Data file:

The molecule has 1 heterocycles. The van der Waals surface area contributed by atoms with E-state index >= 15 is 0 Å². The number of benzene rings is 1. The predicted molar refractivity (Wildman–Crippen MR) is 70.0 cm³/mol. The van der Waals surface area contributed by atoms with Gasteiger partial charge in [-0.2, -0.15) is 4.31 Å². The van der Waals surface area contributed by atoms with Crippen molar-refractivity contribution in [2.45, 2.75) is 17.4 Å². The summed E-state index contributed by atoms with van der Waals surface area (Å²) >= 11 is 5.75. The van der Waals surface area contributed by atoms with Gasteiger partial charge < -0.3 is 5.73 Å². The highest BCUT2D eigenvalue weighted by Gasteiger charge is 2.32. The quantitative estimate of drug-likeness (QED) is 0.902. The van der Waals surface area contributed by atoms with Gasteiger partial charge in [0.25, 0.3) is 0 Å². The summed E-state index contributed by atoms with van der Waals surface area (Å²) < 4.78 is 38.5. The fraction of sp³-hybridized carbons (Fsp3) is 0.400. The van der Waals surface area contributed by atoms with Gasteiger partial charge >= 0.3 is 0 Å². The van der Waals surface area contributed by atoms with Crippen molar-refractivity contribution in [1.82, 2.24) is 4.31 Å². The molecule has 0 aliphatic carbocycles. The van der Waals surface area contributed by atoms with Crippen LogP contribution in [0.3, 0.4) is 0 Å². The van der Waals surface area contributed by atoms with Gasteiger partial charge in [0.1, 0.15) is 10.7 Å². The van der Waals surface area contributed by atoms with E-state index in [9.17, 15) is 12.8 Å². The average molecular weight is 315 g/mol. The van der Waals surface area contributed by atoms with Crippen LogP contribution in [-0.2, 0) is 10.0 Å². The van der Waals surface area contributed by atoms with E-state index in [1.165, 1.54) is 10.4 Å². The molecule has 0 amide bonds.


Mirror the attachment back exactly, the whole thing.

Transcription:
The molecule has 1 heterocycles. The van der Waals surface area contributed by atoms with E-state index >= 15 is 0 Å². The number of benzene rings is 1. The predicted molar refractivity (Wildman–Crippen MR) is 70.0 cm³/mol. The van der Waals surface area contributed by atoms with Gasteiger partial charge in [-0.2, -0.15) is 4.31 Å². The van der Waals surface area contributed by atoms with Crippen molar-refractivity contribution in [2.45, 2.75) is 17.4 Å². The summed E-state index contributed by atoms with van der Waals surface area (Å²) >= 11 is 5.75. The van der Waals surface area contributed by atoms with Gasteiger partial charge < -0.3 is 5.73 Å². The highest BCUT2D eigenvalue weighted by Gasteiger charge is 2.32. The quantitative estimate of drug-likeness (QED) is 0.902. The van der Waals surface area contributed by atoms with Gasteiger partial charge in [0.25, 0.3) is 0 Å². The summed E-state index contributed by atoms with van der Waals surface area (Å²) < 4.78 is 38.5. The fraction of sp³-hybridized carbons (Fsp3) is 0.400. The van der Waals surface area contributed by atoms with Gasteiger partial charge >= 0.3 is 0 Å². The van der Waals surface area contributed by atoms with Crippen molar-refractivity contribution in [1.82, 2.24) is 4.31 Å². The molecule has 0 aliphatic carbocycles. The van der Waals surface area contributed by atoms with Crippen LogP contribution in [0.3, 0.4) is 0 Å². The van der Waals surface area contributed by atoms with Gasteiger partial charge in [0.1, 0.15) is 10.7 Å². The van der Waals surface area contributed by atoms with E-state index in [9.17, 15) is 12.8 Å². The average molecular weight is 315 g/mol. The van der Waals surface area contributed by atoms with Crippen LogP contribution in [-0.2, 0) is 10.0 Å². The van der Waals surface area contributed by atoms with E-state index in [1.165, 1.54) is 10.4 Å². The molecule has 0 amide bonds.